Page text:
These and similar terms—“honor,” “respect,” “obedience,” and above all “giving glory”—echo the “hallowed be thy name, thy will be done” of the Lord’s Prayer, and express an attitude of radical God-centeredness, a desire simply that God be God and that his purposes be realized. The meaning of the words is not exclusively cultic. God is praised not only by formal worship, but when we so live that in our heart and behavior God is acknowledged to be God and his will is done in all things. Again, we give praise, reverence and service in becoming involved in God’s “project,” which is simultaneously the ongoing conversion of our own lives and the establishment of his reign in the world.

Understanding the Spiritual Exercises by Michael Ivens, SJ

(023)

“helps to the pursuit of this end”

The idea of creatures as “helps to an end” serves to pinpoint a basic principle of Ignatius’ “theology of the world.” In God’s creative project, there is a unity of purpose, and the key to that purpose is God’s project for humankind. In relation to the transcendent end of the human person, the world is not a neutral backdrop, still less in itself an obstacle or embarrassment. Immediate reality in a sense is the raw material of our relationship with God; it is for the most part precisely in and through our commerce with this reality that our praise, reverence and service of God come about. The idea of creatures as “helps to an end” can however convey a misleadingly utilitarian impression, and it must not be understood as denying the value of things in themselves.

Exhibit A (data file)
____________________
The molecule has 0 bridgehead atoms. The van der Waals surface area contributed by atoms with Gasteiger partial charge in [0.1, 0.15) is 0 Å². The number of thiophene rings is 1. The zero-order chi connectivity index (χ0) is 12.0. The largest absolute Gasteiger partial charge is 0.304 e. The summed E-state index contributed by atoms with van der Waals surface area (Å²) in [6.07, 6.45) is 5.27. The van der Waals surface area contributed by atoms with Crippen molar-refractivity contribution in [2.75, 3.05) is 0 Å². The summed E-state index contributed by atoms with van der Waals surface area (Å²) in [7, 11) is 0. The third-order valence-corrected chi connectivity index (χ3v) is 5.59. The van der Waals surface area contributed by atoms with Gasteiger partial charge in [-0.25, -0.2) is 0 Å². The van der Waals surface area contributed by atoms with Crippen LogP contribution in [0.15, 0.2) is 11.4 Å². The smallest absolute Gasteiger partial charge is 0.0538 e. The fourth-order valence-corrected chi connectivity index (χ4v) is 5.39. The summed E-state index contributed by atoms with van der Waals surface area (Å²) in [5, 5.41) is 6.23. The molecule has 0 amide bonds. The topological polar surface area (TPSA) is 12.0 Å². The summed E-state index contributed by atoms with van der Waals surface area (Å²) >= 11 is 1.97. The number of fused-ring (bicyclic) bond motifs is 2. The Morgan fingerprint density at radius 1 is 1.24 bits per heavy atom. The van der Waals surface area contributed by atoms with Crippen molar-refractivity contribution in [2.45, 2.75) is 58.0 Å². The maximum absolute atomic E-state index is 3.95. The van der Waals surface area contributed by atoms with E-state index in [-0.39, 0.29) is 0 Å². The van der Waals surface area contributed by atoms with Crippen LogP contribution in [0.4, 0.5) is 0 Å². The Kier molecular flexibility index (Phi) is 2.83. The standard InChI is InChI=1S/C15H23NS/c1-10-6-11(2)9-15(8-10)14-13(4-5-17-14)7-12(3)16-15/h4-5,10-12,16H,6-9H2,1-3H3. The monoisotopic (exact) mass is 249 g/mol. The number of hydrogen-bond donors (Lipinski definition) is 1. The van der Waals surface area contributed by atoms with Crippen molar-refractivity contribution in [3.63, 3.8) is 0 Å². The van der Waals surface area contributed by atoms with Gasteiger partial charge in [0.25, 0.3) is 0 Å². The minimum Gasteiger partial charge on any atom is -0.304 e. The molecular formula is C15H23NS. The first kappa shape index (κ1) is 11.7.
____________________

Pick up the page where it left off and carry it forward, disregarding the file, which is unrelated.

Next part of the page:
Understanding the Spiritual Exercises by Michael Ivens, SJ

(023)

“to use (and avoid)”

To be human is to make constant choices of use and avoidance in regard to reality (not to take such choices is to be a victim of circumstances). The potential of reality to help towards the praise, reverence and service of God is realized to the extent to which that “end” is the criteri­on of our particular choices to use or avoid. The word “use,” like the word “things,” does not refer only to physical use, but to the entire gamut of human responses to reality—interest, love, every kind of creativity, enjoyment, together with inner responses such as the acceptance or not of situations, and the meanings we are free to confer on these, etc.